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Jim Morris's Thought of the Week (or month, or year, ...)

Thursday, March 01, 2007

Campus IT Strategy Challenge

Carnegie Mellon’s Andrew system was created in an era of closed systems twenty-five years ago. The internet decisively ended that era by connecting all the world’s programmers, bringing forth a storm of innovation and diversity in software applications. Now, students arrive at college with their own computers, software, games, and internet habits fully formed. Generally, the services they can get for free are better than anything the university can offer them.

What if your university shut down its IT support tomorrow? After each individual found a broadband connection to the internet, it would take her less than a week to find most of the personal services they needed for free. The things that hold the organization together—email distribution lists, calendars, procedures, and knowledge—would migrate to the new, public infrastructure easily.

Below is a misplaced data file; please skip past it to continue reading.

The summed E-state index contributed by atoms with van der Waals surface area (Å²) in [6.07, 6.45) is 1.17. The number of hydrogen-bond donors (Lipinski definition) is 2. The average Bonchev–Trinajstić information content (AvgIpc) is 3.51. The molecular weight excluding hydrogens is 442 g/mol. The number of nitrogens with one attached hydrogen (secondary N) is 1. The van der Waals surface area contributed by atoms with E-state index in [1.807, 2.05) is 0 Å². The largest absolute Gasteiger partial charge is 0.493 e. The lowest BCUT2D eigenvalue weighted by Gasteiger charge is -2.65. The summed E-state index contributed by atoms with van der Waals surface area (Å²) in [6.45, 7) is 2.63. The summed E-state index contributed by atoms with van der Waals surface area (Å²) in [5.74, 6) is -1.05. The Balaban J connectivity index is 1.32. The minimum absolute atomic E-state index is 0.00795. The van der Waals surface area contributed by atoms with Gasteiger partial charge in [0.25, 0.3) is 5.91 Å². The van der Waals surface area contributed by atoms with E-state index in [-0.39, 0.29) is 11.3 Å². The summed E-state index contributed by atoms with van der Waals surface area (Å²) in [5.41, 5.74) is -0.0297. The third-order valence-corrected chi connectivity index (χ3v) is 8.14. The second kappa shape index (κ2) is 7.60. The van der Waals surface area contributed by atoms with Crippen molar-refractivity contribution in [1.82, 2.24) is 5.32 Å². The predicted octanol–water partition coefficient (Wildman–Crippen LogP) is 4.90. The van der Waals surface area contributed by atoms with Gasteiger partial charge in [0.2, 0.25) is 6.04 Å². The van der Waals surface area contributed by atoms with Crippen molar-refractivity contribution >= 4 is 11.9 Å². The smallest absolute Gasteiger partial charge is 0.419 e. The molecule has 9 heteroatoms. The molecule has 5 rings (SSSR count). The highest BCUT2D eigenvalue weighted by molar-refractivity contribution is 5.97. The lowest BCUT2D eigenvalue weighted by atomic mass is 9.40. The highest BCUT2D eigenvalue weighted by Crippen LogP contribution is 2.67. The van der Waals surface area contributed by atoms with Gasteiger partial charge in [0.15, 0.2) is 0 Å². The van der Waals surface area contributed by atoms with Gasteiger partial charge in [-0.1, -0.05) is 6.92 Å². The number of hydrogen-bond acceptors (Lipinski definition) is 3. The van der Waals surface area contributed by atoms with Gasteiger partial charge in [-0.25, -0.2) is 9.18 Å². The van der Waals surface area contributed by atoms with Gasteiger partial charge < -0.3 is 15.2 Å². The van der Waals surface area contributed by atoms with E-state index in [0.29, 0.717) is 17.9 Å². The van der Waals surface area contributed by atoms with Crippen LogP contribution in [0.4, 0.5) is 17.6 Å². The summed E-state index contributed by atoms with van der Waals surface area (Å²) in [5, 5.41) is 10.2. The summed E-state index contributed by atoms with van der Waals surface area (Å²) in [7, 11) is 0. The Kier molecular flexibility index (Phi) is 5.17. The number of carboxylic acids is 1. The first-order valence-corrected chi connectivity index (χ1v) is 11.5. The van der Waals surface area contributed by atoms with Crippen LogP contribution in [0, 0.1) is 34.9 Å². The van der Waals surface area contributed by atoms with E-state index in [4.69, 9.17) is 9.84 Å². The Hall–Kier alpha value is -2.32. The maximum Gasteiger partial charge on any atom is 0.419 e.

Maybe the IT department could provide high-speed networking on campus, but it would be better to join with the surrounding neighborhoods to get a good network deal for the whole community. That way, the students and faculty can live off-campus with no communications penalty, and the local community is drawn to the university.

There is more to outsourcing strategy than expediency. Rearranging your supply/value chain is a hot topic for all enterprises right now. It’s even a research area called Service Systems. Because a university is a relatively open enterprise, it needn’t be constrained with all the privacy and security concerns that impede industry and government. Devising a workable outsourcing strategy is just as as innovative as building a computer system was twenty-five years ago.

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posted by Jim Morris @ 1:10 PM 


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